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Frusciante Prepares a Feast

Chili Peppers guitarist to release six albums in six months

June 29, 2004 12:00 AM ET
John Frusciante will release six albums over the next six months, starting with the new The Will to Death.

On his previous albums, as recently as last year's Shadows Collide With People, the Red Hot Chili Peppers guitarist felt the need to make his recordings technically perfect, but as he listened to some of his favorite recordings, including the Rolling Stones' "Time Is On My Side," he gradually altered his approach.

"Brian Jones is playing a tambourine in that song that's totally out of time," he says. "At the time I was recording Shadows Collide With People, there would be no way in hell that I'd let a tambourine like that go by. I still might not let one go by that sounds that bad, but I use stuff like that as a reference point to remember, 'If they got away with that then I can definitely get away with this.' I started to realize that the right amount of imperfections, when they're spaced evenly across a record, can be really beautiful."

Frusciante is on a six-month hiatus from the Red Hot Chili Peppers, and the free time to experiment has led to some unexpected recordings, including an album made with his friend Josh Klinghoffer (Thelonious Monster) and Fugazi bassist Joe Lally under the name Ataxia.

"All the rest of the albums are pretty concise songs, but that one is more stretched out," Frusciante says. "It's got lots of guitar solos and it's more of a sound of three people in room creating together. I've never done such out-of-control guitar playing on a record before. There's photographs of us in the studio and I look like I'm about ready to jump out of my skin."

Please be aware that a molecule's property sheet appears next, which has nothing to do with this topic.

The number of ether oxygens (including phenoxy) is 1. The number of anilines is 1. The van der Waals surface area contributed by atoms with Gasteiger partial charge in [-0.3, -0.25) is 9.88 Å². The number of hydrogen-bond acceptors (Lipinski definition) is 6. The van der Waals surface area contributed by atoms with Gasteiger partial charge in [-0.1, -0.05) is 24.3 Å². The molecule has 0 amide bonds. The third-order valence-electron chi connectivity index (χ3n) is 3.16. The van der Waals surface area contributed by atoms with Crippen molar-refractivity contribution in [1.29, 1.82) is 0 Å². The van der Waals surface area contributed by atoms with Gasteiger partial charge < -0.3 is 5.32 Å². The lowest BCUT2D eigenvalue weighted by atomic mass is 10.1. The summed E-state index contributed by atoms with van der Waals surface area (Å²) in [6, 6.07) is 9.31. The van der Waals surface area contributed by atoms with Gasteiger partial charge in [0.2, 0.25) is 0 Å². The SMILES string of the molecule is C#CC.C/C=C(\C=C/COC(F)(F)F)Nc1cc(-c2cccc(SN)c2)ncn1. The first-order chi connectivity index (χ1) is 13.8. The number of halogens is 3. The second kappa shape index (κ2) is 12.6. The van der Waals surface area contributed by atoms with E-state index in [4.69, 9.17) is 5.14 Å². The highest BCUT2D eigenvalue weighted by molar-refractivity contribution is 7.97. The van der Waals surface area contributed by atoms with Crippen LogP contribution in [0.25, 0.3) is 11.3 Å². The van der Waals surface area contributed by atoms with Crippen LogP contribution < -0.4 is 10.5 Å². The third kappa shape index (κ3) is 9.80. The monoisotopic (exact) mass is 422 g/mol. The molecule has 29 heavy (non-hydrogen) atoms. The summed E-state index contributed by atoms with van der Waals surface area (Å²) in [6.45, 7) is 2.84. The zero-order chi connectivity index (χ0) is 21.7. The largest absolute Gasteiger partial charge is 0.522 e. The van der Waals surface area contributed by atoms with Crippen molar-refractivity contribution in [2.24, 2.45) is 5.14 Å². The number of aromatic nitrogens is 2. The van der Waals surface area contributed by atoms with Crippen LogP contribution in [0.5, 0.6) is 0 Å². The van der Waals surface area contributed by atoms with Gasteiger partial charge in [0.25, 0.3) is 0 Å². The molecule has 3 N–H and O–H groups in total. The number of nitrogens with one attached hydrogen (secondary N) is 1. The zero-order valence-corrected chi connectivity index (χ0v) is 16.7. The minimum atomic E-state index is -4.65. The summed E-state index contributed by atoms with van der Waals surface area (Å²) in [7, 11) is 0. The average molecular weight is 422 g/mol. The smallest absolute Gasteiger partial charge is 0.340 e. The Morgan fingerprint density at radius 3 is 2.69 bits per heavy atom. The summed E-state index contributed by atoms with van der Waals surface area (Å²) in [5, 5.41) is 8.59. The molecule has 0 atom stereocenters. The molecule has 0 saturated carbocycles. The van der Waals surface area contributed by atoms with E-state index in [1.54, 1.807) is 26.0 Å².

With most albums made over the course of ten days or less, Frusciante took inspiration to go against the grain from the contrarian spirit of filmmaker Jean-Luc Godard, in matching the more prolific pace of musicians of a generation ago, who frequently released a couple albums a year.

"For anybody who thinks that I'm just rushing through it or going too fast or something, I'm not," says Frusciante. "We just know the songs really well. If I'm going to sing a song, I don't sing it twenty times, I just sing it once. If I need to fix a line or two, I fix 'em. To me, a band, especially a rock band, should be good enough where you should just be able to go in and play the song."

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